A free program titled Red or Blue measures the political leanings of your immediate surroundings based on campaign contributions sorted geographically.
The Java-based application, from software developer Jason Uechi, produces the image of a Geiger counter-like meter on a device screen, with a blue donkey representing Democrats on the left side, and a red elephant representing Republicans on the right. The meter's indicator bar tilts toward one side or the other, depending on the amount of campaign cash given to the different parties by people in the vicinity. The application also will show you the total amount of contributions for Republicans or Democrats in your area.
Theoretically, someone could use the application to avoid people of opposing political stripes. But that's not what Uechi--who works by day as the chief technology officer of a New York City ad agency--had in mind. "I certainly never envisioned this as a tool to further drive the red and blue people apart, but more as a way to keep a discussion going--why is the electorate so energized and so polarized?" he said in an e-mail.
Red or Blue, which can be downloaded at Uechi's Web site, is one of a number of efforts to merge politics with technology. Politically active bloggers have played a significant role this campaign season in shaping debates about a number of matters, including the produced by CBS that raised questions about President Bush's National Guard service. In addition, , including one from the left-leaning group MoveOn.org, keep people informed about political news.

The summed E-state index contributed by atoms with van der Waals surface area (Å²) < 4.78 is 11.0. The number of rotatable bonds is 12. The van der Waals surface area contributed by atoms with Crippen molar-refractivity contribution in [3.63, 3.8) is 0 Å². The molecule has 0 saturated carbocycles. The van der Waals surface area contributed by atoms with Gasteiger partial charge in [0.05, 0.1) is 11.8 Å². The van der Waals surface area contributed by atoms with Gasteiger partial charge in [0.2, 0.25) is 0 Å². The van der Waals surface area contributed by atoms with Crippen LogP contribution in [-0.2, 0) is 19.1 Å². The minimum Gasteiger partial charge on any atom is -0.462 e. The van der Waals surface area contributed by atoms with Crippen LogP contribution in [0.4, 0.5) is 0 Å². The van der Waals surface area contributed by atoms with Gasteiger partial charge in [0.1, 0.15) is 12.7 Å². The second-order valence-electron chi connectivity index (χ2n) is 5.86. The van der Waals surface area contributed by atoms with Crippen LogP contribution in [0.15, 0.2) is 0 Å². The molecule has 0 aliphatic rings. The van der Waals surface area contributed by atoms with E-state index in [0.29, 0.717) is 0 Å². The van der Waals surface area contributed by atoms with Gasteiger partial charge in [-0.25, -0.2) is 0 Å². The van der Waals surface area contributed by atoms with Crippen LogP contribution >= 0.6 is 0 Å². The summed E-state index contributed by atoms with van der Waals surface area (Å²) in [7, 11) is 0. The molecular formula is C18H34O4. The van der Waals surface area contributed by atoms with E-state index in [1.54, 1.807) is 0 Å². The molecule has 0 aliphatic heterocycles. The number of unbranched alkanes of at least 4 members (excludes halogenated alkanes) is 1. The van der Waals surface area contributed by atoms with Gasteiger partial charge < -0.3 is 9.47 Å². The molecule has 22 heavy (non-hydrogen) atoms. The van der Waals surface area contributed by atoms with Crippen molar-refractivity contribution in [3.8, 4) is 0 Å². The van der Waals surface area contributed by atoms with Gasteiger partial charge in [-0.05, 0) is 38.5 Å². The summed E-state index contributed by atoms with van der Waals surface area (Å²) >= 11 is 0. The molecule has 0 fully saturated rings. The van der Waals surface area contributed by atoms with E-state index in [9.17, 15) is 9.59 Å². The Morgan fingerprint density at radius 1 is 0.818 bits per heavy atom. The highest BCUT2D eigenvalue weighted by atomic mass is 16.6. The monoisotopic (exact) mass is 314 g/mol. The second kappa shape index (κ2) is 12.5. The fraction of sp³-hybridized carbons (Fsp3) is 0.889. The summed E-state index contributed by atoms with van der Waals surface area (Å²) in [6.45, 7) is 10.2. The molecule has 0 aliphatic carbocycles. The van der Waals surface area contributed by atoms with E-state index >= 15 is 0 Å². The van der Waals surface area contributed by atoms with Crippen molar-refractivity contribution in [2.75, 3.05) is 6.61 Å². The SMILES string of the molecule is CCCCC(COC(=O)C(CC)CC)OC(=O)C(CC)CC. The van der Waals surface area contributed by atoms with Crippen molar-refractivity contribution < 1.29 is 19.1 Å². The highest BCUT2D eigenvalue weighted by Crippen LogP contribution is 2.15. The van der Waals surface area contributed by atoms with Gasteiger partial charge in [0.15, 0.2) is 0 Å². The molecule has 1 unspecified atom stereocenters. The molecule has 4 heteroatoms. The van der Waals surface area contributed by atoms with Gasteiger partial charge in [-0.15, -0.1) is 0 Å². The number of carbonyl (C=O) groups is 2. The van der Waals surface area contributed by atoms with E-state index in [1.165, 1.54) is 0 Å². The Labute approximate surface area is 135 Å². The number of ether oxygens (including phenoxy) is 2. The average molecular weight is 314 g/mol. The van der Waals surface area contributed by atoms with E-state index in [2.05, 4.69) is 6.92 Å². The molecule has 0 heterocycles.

Uechi's software also serves as an example of the way mobile devices are starting to allow for location-based services. Such services can raise privacy questions. For example, phones with global positioning system technology and special software are being used to.
Red or Blue users don't need to worry that their movements are being watched, Uechi said. "I purposely didn't build any tracking mechanisms into it to track users or anything like that," he said. "I figured people might be reluctant if they thought there were 'big brother' issues with it."
The application works with a number of mobile devices, including a Nextel phone equipped with Java and GPS. Those with BlackBerry devices with Internet access or Java-enabled cell phones with Internet access also can employ Red or Blue.
Once you activate the software on a phone, the phone either connects to the GPS on the device and gets your latitude and longitude, or asks you to input your U.S. address. The phone then connects to the Internet to send that information to server computers and those, in turn, spit back the data about political contributions.
An algorithm calculates the "optimal" radius around your location to assess, then generates an index of red or blue that is weighted by proximity. So if you're standing in a Republican town but at the doorstep of a big Democratic contributor, the index will lean toward blue, according to Uechi.
The application also has a "compass" feature that lets you determine the political inclinations of the direction in which you're heading. "It's like a divining rod for political preference," Uechi says on his Web site. If you don't have a GPS phone, you may need a real compass to figure out which direction is North, according to the site.
Uechi estimates that the software has been downloaded more than a thousand times. The GPS version has been available at his site since May, but versions for the BlackBerry and for non-GPS phones went up in the past week.
He says the decision not to include information for third-party candidate Ralph Nader isn't meant to be a political statement in support of two-party rule, but rather merely a design decision. And although he's a Democrat, Uechi denies any bias in his application. "There's nothing in the code that makes it better for blue," he said.